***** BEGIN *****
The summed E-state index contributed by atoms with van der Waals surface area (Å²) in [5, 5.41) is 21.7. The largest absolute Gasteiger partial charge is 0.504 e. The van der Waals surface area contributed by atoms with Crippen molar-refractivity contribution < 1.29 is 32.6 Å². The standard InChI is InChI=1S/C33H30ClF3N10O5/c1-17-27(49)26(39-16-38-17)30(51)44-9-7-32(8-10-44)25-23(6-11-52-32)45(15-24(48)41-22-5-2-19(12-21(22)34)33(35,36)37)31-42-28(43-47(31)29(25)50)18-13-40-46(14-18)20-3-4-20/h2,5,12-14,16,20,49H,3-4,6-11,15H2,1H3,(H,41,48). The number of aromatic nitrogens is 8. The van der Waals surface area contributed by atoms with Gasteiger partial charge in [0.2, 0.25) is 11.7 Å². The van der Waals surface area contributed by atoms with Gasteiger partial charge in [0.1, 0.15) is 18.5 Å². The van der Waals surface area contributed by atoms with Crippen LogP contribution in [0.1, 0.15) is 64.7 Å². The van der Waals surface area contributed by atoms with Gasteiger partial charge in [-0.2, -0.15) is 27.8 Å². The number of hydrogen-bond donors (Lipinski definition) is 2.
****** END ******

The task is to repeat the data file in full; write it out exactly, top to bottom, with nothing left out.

The summed E-state index contributed by atoms with van der Waals surface area (Å²) in [5, 5.41) is 21.7. The largest absolute Gasteiger partial charge is 0.504 e. The van der Waals surface area contributed by atoms with Crippen molar-refractivity contribution < 1.29 is 32.6 Å². The standard InChI is InChI=1S/C33H30ClF3N10O5/c1-17-27(49)26(39-16-38-17)30(51)44-9-7-32(8-10-44)25-23(6-11-52-32)45(15-24(48)41-22-5-2-19(12-21(22)34)33(35,36)37)31-42-28(43-47(31)29(25)50)18-13-40-46(14-18)20-3-4-20/h2,5,12-14,16,20,49H,3-4,6-11,15H2,1H3,(H,41,48). The number of aromatic nitrogens is 8. The van der Waals surface area contributed by atoms with Gasteiger partial charge in [0.2, 0.25) is 11.7 Å². The van der Waals surface area contributed by atoms with Gasteiger partial charge in [0.1, 0.15) is 18.5 Å². The van der Waals surface area contributed by atoms with Crippen LogP contribution in [0.1, 0.15) is 64.7 Å². The van der Waals surface area contributed by atoms with Gasteiger partial charge in [-0.2, -0.15) is 27.8 Å². The number of hydrogen-bond donors (Lipinski definition) is 2.